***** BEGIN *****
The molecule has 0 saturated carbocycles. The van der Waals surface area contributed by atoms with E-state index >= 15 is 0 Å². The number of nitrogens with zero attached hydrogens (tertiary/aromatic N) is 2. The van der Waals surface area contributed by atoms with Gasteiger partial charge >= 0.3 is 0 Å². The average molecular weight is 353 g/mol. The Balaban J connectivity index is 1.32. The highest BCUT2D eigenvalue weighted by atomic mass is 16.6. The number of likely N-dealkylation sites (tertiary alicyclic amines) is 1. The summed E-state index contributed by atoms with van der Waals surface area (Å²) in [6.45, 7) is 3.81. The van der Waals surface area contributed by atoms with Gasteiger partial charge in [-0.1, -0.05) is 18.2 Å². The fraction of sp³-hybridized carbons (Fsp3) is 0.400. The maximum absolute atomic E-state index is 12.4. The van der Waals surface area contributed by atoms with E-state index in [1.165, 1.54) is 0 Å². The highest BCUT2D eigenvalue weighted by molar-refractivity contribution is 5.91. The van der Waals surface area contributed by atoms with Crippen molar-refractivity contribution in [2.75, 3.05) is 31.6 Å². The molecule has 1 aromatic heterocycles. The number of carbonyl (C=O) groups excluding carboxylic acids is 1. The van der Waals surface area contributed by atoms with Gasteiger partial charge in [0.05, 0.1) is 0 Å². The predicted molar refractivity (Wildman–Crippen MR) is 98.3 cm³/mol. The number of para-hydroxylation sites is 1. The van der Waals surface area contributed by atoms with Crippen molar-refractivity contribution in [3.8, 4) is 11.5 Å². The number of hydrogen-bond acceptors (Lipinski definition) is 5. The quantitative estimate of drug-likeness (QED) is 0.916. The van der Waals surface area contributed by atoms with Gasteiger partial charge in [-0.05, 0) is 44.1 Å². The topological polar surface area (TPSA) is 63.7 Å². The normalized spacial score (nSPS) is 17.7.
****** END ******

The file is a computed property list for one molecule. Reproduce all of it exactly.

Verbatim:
The molecule has 0 saturated carbocycles. The van der Waals surface area contributed by atoms with E-state index >= 15 is 0 Å². The number of nitrogens with zero attached hydrogens (tertiary/aromatic N) is 2. The van der Waals surface area contributed by atoms with Gasteiger partial charge >= 0.3 is 0 Å². The average molecular weight is 353 g/mol. The Balaban J connectivity index is 1.32. The highest BCUT2D eigenvalue weighted by atomic mass is 16.6. The number of likely N-dealkylation sites (tertiary alicyclic amines) is 1. The summed E-state index contributed by atoms with van der Waals surface area (Å²) in [6.45, 7) is 3.81. The van der Waals surface area contributed by atoms with Gasteiger partial charge in [-0.1, -0.05) is 18.2 Å². The fraction of sp³-hybridized carbons (Fsp3) is 0.400. The maximum absolute atomic E-state index is 12.4. The van der Waals surface area contributed by atoms with E-state index in [1.165, 1.54) is 0 Å². The highest BCUT2D eigenvalue weighted by molar-refractivity contribution is 5.91. The van der Waals surface area contributed by atoms with Crippen molar-refractivity contribution in [2.75, 3.05) is 31.6 Å². The molecule has 1 aromatic heterocycles. The number of carbonyl (C=O) groups excluding carboxylic acids is 1. The van der Waals surface area contributed by atoms with Gasteiger partial charge in [0.05, 0.1) is 0 Å². The predicted molar refractivity (Wildman–Crippen MR) is 98.3 cm³/mol. The number of para-hydroxylation sites is 1. The van der Waals surface area contributed by atoms with Crippen molar-refractivity contribution in [3.8, 4) is 11.5 Å². The number of hydrogen-bond acceptors (Lipinski definition) is 5. The quantitative estimate of drug-likeness (QED) is 0.916. The van der Waals surface area contributed by atoms with Gasteiger partial charge in [-0.05, 0) is 44.1 Å². The topological polar surface area (TPSA) is 63.7 Å². The normalized spacial score (nSPS) is 17.7.